Thursday, June 25, 2009

A Kerala Iyer Wedding Part 2

We were in Chennai on 23-24 Jnne'09 to attend another wedding - between a Kerala Iyer boy and a Tamil Iyer girl. Since the rituals followed by Kerala Iyers & Tamil Iyers are virtually the same I have retained the title as Kerala Iyer Wedding.
In my earlier blog posted on the subject I have covered only part of the rituals associated with a wedding - from Kasi Yatrai on wards upto Thali Kettal followed by the wedding feast. In this blog I have attempted to cover some of the earlier rituals conducted on the day prior to the wedding.
We arrived at the Kalyana Mandapam in Valasaravakkam on 23rd morning around 8.30 am. After break fast on the ground floor we proceeded upstairs to witness the Vritham/Kappu Kettal - which is the first ceremoney that sets off the wedding proceedings. Both the families are Mumbai based. The boy, Ramesh, is a software engineer who works for Satyam and the girl Sriradha too is a software professional employed in TCS. The boy's father, a successful exporter, hails from Trivandrum while the girl's father is a Senior Manager in Bank of India, originally from Trichy. Surprisingly this is an arranged marriage which is becoming rare these days.
The marriage ceremonies begin with"Vratham" performed separately by the families of the bride and the groom. For the bride, it means the tying of the kappu, the holy thread on her wrists, which is meant to ward off all evil sprits. It symbolizes a kind of protective armor for the bride.
For the groom vratham begins with invocations involving the Gods Indra, Soma, Chandra and Agni. From thereon the groom prepares himself for a new chapter in his life as a householder or grihasta. The days of his bachelorhood or brahmacharya are over now. In earlier days vritham was conducted in the the respective homes before proceeding to the wedding venue, but now a days this done at the marriage hall.
The Vritham is followed by another ritual called sprinkling of "Paaligai". Pali means row of trees and this ritual would originally mean planting of trees by the groom's and bride's families for the upkeep and happiness of the groom and the bride. In modern days, this consists of sowing germinated seeds of nine kinds of pre-soaked cereals (Navadhanyams) in 5 mud pots (layered with green grass and bilva leaves) by married women (Sumangalis) relatives of the groom and the bride. They first sow the germinated seeds and pour milk with water over it. It is a custom to have five such pots for each side. Five sumangalis (three from the groom's relatives and two from the bride's relatives in case of the groom's side and three from the bride's relatives and two from the bride's side in case of bride's side) sow the germinated grain and pray for long happy married life for the couple as well as to be blessed with several children to brighten their homes.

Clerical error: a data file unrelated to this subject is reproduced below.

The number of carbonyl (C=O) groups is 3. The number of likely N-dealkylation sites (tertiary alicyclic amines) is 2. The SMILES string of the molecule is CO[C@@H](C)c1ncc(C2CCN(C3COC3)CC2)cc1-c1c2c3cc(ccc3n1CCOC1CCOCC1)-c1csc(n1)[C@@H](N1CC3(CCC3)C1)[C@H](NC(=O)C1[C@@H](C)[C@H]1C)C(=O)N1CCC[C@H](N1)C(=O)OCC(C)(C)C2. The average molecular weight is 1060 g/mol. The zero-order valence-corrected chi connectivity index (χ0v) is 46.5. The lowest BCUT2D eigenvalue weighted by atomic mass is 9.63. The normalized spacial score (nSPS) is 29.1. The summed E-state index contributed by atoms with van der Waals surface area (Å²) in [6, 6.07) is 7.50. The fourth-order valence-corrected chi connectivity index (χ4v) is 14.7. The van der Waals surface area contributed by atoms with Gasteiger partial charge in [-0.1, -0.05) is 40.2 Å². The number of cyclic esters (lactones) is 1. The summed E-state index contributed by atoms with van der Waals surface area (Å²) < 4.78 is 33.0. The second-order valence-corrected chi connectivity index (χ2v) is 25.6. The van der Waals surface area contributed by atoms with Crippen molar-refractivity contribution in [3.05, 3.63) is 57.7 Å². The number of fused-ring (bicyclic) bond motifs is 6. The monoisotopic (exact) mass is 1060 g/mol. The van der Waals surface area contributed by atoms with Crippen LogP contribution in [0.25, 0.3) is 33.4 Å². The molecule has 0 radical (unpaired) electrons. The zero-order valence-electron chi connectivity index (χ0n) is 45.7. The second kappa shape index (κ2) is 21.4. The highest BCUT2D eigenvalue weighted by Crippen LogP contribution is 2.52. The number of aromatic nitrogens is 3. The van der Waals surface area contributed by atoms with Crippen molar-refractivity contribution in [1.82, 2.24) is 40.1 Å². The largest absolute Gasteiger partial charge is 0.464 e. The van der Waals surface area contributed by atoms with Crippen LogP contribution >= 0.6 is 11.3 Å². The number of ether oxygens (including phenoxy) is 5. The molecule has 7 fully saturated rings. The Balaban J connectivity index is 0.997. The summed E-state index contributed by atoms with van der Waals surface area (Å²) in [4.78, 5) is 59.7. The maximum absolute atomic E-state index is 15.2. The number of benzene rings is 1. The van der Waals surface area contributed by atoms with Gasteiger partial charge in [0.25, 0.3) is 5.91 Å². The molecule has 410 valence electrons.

The above rituals completed the mornings rituals and this was followed by a grand lunch.
The next ritual to follow was the "Mapillai Azhappu" or "Janavasam" which was held in the evening around 7.30 pm. The bride's side presents the groom with dress & accessories for the occasion(suit, shirt, tie, watch, shoe etc). The groom is taken to a nearby temple. The bride's family also bring turmeric, betel leaves, nuts. After the groom gets dressed, the bride's brother garlands him, and sugar candy is distributed to all present. The groom is then escorted to a decorated car and the family leaves in a procession for the 'mandapam'. The flower decked open car led by nadaswaram/mridangam troupe and followed behind by the grooms family & relatives. Sometimes this is accompanied by bursting of crackers.Once the procession reaches the marriage hall, the groom is received by the bride & her family. The bride is led outside by her close friends to get a glimpse of her future husband! She also briefly gets into the car and sits besides the groom. 'Aarthi' is performed and a coconut broken to ward off evil. The groom is then led to the 'medai' (an elevated place in the 'mandapam' where all the ceremonies are performed).
Nischathartham: Janavasam is followed by Nischathartahm. Members of both families sit opposite each other and a 'lagna patrika' (marriage contract) is written and read aloud by the 'priest'. 'Thamboolams' (platters of betel nuts, dry fruits, nuts, coconuts, turmeric and 'kumkum') and gifts are exchanged. The groom's parents give the bride a silk sari. She goes into the dressing room and after a while emerges in her new sari. The groom's sisters tie Thamboola in the bride's sari. They also apply kumkumam to the brides forehead and place flowers on her hair.

The first day's proceedings end with another grand feast at night. For the full wedding album log onto: